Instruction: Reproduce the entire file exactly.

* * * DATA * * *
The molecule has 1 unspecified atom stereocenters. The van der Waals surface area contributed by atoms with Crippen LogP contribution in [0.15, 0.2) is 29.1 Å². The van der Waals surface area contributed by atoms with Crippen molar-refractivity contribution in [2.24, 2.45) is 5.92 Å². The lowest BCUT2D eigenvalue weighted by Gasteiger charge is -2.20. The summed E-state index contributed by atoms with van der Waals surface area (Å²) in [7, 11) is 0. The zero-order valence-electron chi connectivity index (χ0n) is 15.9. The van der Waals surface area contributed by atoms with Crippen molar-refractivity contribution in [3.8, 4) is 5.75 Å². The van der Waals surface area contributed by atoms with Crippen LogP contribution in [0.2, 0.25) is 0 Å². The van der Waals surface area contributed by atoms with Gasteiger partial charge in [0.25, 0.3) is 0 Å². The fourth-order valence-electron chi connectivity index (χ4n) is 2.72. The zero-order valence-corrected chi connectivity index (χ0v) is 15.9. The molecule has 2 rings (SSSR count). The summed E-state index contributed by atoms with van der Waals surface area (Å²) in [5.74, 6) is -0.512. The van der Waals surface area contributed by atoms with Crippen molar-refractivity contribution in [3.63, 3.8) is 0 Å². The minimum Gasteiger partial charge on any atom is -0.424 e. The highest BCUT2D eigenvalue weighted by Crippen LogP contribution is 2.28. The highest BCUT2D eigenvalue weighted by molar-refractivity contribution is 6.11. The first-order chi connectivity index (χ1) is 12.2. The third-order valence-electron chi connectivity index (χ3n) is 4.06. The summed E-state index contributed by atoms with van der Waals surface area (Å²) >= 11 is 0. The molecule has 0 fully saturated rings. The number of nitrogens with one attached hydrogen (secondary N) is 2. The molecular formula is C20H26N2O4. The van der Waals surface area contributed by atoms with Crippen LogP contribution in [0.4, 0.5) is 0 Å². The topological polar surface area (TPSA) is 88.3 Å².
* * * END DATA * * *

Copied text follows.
The molecule has 1 unspecified atom stereocenters. The van der Waals surface area contributed by atoms with Crippen LogP contribution in [0.15, 0.2) is 29.1 Å². The van der Waals surface area contributed by atoms with Crippen molar-refractivity contribution in [2.24, 2.45) is 5.92 Å². The lowest BCUT2D eigenvalue weighted by Gasteiger charge is -2.20. The summed E-state index contributed by atoms with van der Waals surface area (Å²) in [7, 11) is 0. The zero-order valence-electron chi connectivity index (χ0n) is 15.9. The van der Waals surface area contributed by atoms with Crippen molar-refractivity contribution in [3.8, 4) is 5.75 Å². The van der Waals surface area contributed by atoms with Crippen LogP contribution in [0.2, 0.25) is 0 Å². The van der Waals surface area contributed by atoms with Gasteiger partial charge in [0.25, 0.3) is 0 Å². The fourth-order valence-electron chi connectivity index (χ4n) is 2.72. The zero-order valence-corrected chi connectivity index (χ0v) is 15.9. The molecule has 2 rings (SSSR count). The summed E-state index contributed by atoms with van der Waals surface area (Å²) in [5.74, 6) is -0.512. The van der Waals surface area contributed by atoms with Crippen molar-refractivity contribution in [3.63, 3.8) is 0 Å². The minimum Gasteiger partial charge on any atom is -0.424 e. The highest BCUT2D eigenvalue weighted by Crippen LogP contribution is 2.28. The highest BCUT2D eigenvalue weighted by molar-refractivity contribution is 6.11. The first-order chi connectivity index (χ1) is 12.2. The third-order valence-electron chi connectivity index (χ3n) is 4.06. The summed E-state index contributed by atoms with van der Waals surface area (Å²) >= 11 is 0. The molecule has 0 fully saturated rings. The number of nitrogens with one attached hydrogen (secondary N) is 2. The molecular formula is C20H26N2O4. The van der Waals surface area contributed by atoms with Crippen LogP contribution in [0.4, 0.5) is 0 Å². The topological polar surface area (TPSA) is 88.3 Å².